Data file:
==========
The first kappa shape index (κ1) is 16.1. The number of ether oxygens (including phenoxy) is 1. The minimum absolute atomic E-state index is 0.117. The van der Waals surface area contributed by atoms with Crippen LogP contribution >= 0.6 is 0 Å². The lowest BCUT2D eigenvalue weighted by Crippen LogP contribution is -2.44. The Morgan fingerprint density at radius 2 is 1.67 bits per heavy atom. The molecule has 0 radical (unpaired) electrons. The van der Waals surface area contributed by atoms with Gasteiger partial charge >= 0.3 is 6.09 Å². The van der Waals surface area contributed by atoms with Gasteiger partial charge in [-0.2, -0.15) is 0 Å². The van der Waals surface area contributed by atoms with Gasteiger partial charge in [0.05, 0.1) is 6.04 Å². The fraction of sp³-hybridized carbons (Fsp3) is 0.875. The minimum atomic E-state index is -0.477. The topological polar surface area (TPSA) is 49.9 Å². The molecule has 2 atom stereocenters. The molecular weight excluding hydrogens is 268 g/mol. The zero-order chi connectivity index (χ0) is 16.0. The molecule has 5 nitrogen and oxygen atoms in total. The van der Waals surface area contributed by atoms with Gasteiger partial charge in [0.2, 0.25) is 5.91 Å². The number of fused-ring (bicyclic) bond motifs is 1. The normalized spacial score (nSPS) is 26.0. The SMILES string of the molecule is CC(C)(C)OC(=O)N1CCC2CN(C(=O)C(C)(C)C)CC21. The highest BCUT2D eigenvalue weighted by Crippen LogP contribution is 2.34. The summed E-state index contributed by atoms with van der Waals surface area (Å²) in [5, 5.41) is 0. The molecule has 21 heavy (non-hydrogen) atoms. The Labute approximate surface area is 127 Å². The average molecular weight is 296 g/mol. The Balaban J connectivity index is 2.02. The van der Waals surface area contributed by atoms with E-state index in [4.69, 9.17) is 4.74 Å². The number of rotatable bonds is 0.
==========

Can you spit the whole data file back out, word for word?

The first kappa shape index (κ1) is 16.1. The number of ether oxygens (including phenoxy) is 1. The minimum absolute atomic E-state index is 0.117. The van der Waals surface area contributed by atoms with Crippen LogP contribution >= 0.6 is 0 Å². The lowest BCUT2D eigenvalue weighted by Crippen LogP contribution is -2.44. The Morgan fingerprint density at radius 2 is 1.67 bits per heavy atom. The molecule has 0 radical (unpaired) electrons. The van der Waals surface area contributed by atoms with Gasteiger partial charge >= 0.3 is 6.09 Å². The van der Waals surface area contributed by atoms with Gasteiger partial charge in [-0.2, -0.15) is 0 Å². The van der Waals surface area contributed by atoms with Gasteiger partial charge in [0.05, 0.1) is 6.04 Å². The fraction of sp³-hybridized carbons (Fsp3) is 0.875. The minimum atomic E-state index is -0.477. The topological polar surface area (TPSA) is 49.9 Å². The molecule has 2 atom stereocenters. The molecular weight excluding hydrogens is 268 g/mol. The zero-order chi connectivity index (χ0) is 16.0. The molecule has 5 nitrogen and oxygen atoms in total. The van der Waals surface area contributed by atoms with Gasteiger partial charge in [0.2, 0.25) is 5.91 Å². The number of fused-ring (bicyclic) bond motifs is 1. The normalized spacial score (nSPS) is 26.0. The SMILES string of the molecule is CC(C)(C)OC(=O)N1CCC2CN(C(=O)C(C)(C)C)CC21. The highest BCUT2D eigenvalue weighted by Crippen LogP contribution is 2.34. The summed E-state index contributed by atoms with van der Waals surface area (Å²) in [5, 5.41) is 0. The molecule has 21 heavy (non-hydrogen) atoms. The Labute approximate surface area is 127 Å². The average molecular weight is 296 g/mol. The Balaban J connectivity index is 2.02. The van der Waals surface area contributed by atoms with E-state index in [4.69, 9.17) is 4.74 Å². The number of rotatable bonds is 0.